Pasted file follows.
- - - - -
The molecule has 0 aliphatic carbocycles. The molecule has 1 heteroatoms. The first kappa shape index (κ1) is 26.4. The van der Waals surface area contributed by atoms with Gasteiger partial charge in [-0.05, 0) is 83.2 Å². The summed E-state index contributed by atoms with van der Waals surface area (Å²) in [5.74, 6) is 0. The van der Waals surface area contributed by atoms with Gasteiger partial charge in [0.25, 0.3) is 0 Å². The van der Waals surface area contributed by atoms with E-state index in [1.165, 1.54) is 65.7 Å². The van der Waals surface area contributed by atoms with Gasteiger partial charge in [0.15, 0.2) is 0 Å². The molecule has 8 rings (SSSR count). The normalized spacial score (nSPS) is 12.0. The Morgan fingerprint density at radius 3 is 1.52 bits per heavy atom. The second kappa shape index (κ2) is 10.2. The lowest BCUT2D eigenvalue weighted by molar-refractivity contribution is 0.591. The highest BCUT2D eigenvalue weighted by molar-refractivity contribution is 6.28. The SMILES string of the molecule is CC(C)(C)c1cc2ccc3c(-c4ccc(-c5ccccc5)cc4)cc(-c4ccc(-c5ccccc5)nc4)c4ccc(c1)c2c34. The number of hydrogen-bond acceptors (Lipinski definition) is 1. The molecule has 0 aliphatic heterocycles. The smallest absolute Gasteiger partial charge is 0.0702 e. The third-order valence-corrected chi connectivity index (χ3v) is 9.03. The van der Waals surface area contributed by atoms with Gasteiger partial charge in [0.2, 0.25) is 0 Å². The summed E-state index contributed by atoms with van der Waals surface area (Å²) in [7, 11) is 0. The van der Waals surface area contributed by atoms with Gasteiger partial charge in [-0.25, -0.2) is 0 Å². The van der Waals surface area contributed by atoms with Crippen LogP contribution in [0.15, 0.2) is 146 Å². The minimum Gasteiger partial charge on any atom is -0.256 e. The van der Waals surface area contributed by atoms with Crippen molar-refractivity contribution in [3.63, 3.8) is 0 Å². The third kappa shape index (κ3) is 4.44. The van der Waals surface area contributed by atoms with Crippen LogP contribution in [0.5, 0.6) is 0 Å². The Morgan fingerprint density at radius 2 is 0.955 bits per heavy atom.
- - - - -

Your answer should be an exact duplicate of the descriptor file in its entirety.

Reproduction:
The molecule has 0 aliphatic carbocycles. The molecule has 1 heteroatoms. The first kappa shape index (κ1) is 26.4. The van der Waals surface area contributed by atoms with Gasteiger partial charge in [-0.05, 0) is 83.2 Å². The summed E-state index contributed by atoms with van der Waals surface area (Å²) in [5.74, 6) is 0. The van der Waals surface area contributed by atoms with Gasteiger partial charge in [0.25, 0.3) is 0 Å². The van der Waals surface area contributed by atoms with E-state index in [1.165, 1.54) is 65.7 Å². The van der Waals surface area contributed by atoms with Gasteiger partial charge in [0.15, 0.2) is 0 Å². The molecule has 8 rings (SSSR count). The normalized spacial score (nSPS) is 12.0. The Morgan fingerprint density at radius 3 is 1.52 bits per heavy atom. The second kappa shape index (κ2) is 10.2. The lowest BCUT2D eigenvalue weighted by molar-refractivity contribution is 0.591. The highest BCUT2D eigenvalue weighted by molar-refractivity contribution is 6.28. The SMILES string of the molecule is CC(C)(C)c1cc2ccc3c(-c4ccc(-c5ccccc5)cc4)cc(-c4ccc(-c5ccccc5)nc4)c4ccc(c1)c2c34. The number of hydrogen-bond acceptors (Lipinski definition) is 1. The molecule has 0 aliphatic heterocycles. The smallest absolute Gasteiger partial charge is 0.0702 e. The third-order valence-corrected chi connectivity index (χ3v) is 9.03. The van der Waals surface area contributed by atoms with Gasteiger partial charge in [0.2, 0.25) is 0 Å². The summed E-state index contributed by atoms with van der Waals surface area (Å²) in [7, 11) is 0. The van der Waals surface area contributed by atoms with Gasteiger partial charge in [-0.25, -0.2) is 0 Å². The van der Waals surface area contributed by atoms with Crippen LogP contribution in [0.15, 0.2) is 146 Å². The minimum Gasteiger partial charge on any atom is -0.256 e. The van der Waals surface area contributed by atoms with Crippen molar-refractivity contribution in [3.63, 3.8) is 0 Å². The third kappa shape index (κ3) is 4.44. The van der Waals surface area contributed by atoms with Crippen LogP contribution in [0.5, 0.6) is 0 Å². The Morgan fingerprint density at radius 2 is 0.955 bits per heavy atom.